Inga Kerber

opening November 18th

( Cliché of a Landscape, Jungle ) Vietnam

Inga Kerber

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( Cliché of a Landscape, Jungle ) Vietnam
Spector Books, 2017
Design Daniel Rother, 184 S.
mit Texten von: E. Schwierz & Đinh Thị Nga, Đinh Thị Mùi, Trịnh Hà Ngọc Bích, B. Wode

(gefördert von der Kulturstiftung des Freistaates Sachsen)

Once accounting for 2/3 of its territorial area, Vietnam’s forest has been closely attached to people’s lives accompanied with the country’s history, however its presence in cultural life, in particular in the art, is not assertive. In Vietnam’s ancient art, forest was displayed in the form of a stylized plant world and modelized as a relic and cultural symbol. Plant species such as lotus, daisy, pine, and bamboo appeared regularly over the centuries in sculpture decorating architectural works; domestic tools all carried a symbolic value, becoming motifs expressing common ideas of Buddhism and Confucianism – completely not for the objective description of nature.

Modern art only truly made its appearance in the unfolding of the process of colonization, with French acculturation. The French had brought a European art and aesthetics training model into Vietnam when they built the first art schools at the beginning of XX century, marked by the introduction of Indochina Art College (École supérieure des beaux-arts de l’Indochine) in Hanoi in 1925. However, in the first few decades after this art academy came into existence, the main subjects of artistic works were still mainly Northern mountain or plains landscapes alongside scenes of daily life, portraits, and still-life. Although nature commonly appeared in Vietnamese painting, it was the commonness of bamboo clumps, banana clumps, and rice fields that could be found anywhere. Forest subjects, if any in landscape drawings, were still mainly a familiar combination between elements of nature and religious architecture or civic works, in which forest always played such roles as a tranquil backdrop created by shimmering mountain ranges against the sky, interspersed with bamboo clumps and rice fields.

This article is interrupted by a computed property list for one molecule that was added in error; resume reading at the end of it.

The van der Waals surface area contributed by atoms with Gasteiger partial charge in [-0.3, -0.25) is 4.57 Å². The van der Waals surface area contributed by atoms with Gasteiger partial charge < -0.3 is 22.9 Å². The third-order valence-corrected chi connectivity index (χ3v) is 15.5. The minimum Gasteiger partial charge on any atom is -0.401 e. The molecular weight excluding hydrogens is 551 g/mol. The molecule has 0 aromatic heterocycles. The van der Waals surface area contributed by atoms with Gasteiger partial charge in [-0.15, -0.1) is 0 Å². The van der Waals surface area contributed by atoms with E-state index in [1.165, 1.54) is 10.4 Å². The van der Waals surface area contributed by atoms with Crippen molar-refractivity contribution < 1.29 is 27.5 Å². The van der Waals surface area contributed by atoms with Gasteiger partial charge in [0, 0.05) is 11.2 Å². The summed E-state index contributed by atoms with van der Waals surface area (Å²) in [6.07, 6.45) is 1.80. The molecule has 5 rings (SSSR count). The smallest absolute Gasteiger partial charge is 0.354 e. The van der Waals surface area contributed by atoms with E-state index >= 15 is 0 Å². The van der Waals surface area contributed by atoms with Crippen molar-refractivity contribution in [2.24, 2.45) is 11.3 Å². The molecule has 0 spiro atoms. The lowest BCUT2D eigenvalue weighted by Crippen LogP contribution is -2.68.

At the time, the forest landscape drawings of European Classic and Romantic schools were familiar to Vietnamese painters but had had almost no influence on aesthetics and painting technique. Moreover, though trained in European artistic methods, their roots in traditional Asian aesthetic thought respecting absolute assimilation between nature and humankind had led to their artistic creations failing to set the natural world, including forest, as a subject for careful objective and independent research and description. In “borrowing landscape to describe love,” nature was only a source of inspiration, an object for transmitting human feelings and thought, a creative concept shared across generations of artists. Even in the half century of art spanning two wars of independence and unification against France and the US with the flourishing of countless works in praise of the bravery and enduring fighting spirit of the Vietnamese people, forest appearing in artistic works was also only a background scene to heighten praise of the image of soldier. While the affection and attachment of soldiers in regard to the forest is visualized in a famous line of poetry “Forest shields the soldiers, forest surrounds the enemy” by renowned communist poet To Huu, despite its importance in war, the appearance of forest in revolutionary art is in fact very modest.

Excerpt from: Forest in Art and Vietnam´s Forest Picture Series in the View of Inga Kerber, Photographer,

Vu Huy Thong, Hanoi, 2017 ( Translation by Ngyuen Si Ha )

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